From a superhero blockbuster to an offbeat royal comedy of manners to an intimate black-and-white ode to 1970s Mexico City, the contenders for this year's best picture Oscar are as varied as ever.
Here is a brief summary of the eight films vying for the most prestigious prize at Sunday's Oscars ceremony:
Director Ryan Coogler took Hollywood by storm with his take on Marvel's "Black Panther," a visually stunning film about a mythical, hidden, technologically advanced African kingdom called Wakanda.
The title character is also known as T'Challa, the heir to Wakanda's throne who takes over as king when his father is assassinated.
But he is challenged by Killmonger, a US black ops soldier with nefarious intentions who also happens to be T'Challa's cousin.
The film earned an impressive seven nominations overall, and made history by becoming the first comic book film to win a best picture nomination. It won top honors at the Screen Actors Guild awards for best ensemble cast.
Is this Spike Lee's year?
The veteran director turned out a blistering drama based on the real-life tale of a black cop in Colorado who decides to try to infiltrate the Ku Klux Klan with the help of his white partner.
The film - which earned six nominations - stars John David Washington (son of two-time Oscar winner Denzel) as Ron Stallworth and Oscar nominee Adam Driver as his partner Flip Zimmerman.
"BlacKkKlansman" unfolds in the 1970s, but the film ends with images of rallies in Charlottesville two years ago, becoming a searing indictment of divisions in today's America.
Lee has notoriously been denied on Oscars night, including a snub 30 years ago for his seminal work "Do The Right Thing." While he has an honorary Oscar, he has never won a competitive Academy Award.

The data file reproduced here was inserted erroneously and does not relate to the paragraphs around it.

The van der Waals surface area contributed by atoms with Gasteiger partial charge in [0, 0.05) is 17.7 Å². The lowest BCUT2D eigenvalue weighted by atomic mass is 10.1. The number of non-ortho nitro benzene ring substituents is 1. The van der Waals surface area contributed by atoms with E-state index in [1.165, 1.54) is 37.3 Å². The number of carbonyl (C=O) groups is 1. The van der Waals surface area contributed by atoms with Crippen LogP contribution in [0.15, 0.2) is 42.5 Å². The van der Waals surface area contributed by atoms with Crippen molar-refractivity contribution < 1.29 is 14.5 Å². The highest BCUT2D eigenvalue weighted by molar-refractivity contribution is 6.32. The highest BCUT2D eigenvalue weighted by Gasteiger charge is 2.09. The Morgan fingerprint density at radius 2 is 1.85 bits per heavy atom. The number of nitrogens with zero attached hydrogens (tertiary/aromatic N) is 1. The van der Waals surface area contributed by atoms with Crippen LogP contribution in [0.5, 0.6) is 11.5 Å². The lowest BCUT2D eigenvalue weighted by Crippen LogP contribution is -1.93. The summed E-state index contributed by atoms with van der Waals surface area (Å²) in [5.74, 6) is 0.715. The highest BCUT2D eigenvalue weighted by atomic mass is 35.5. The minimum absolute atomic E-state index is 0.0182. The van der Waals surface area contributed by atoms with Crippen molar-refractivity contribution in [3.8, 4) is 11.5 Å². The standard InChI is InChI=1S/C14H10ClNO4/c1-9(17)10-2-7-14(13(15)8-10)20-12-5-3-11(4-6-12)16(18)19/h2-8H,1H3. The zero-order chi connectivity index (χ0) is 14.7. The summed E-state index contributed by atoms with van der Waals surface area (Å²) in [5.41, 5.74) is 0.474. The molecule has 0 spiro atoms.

The biopic about legendary Queen frontman Freddie Mercury earned lackluster reviews when it opened, but its surprise inclusion - and wins - at the Golden Globes in January propelled it into Oscars contention.
Rami Malek is a top contender for best actor for his portrayal of Mercury, and critics have especially hailed his strutting, pitch perfect recreation of the band's iconic Live Aid performance in 1985.
The film, which earned a total of five nominations, did not escape scandal - it was directed by Bryan Singer, who is facing a raft of sexual misconduct allegations, some of them involving teenage boys. Singer was fired shortly before "Bohemian Rhapsody" wrapped, and has not been involved or even mentioned during the film's awards season campaigns. But his name remains in the movie's credits.
A film with a decidedly female perspective has not won best picture since "Million Dollar Baby" in 2005 and "The Favourite" would be a welcome way to break that streak.
Greek director Yorgos Lanthimos hired a trio of powerhouse actresses - Olivia Colman, Rachel Weisz and Emma Stone - to bring to life his feminist reimagining of the life and reign of Britain's Queen Anne.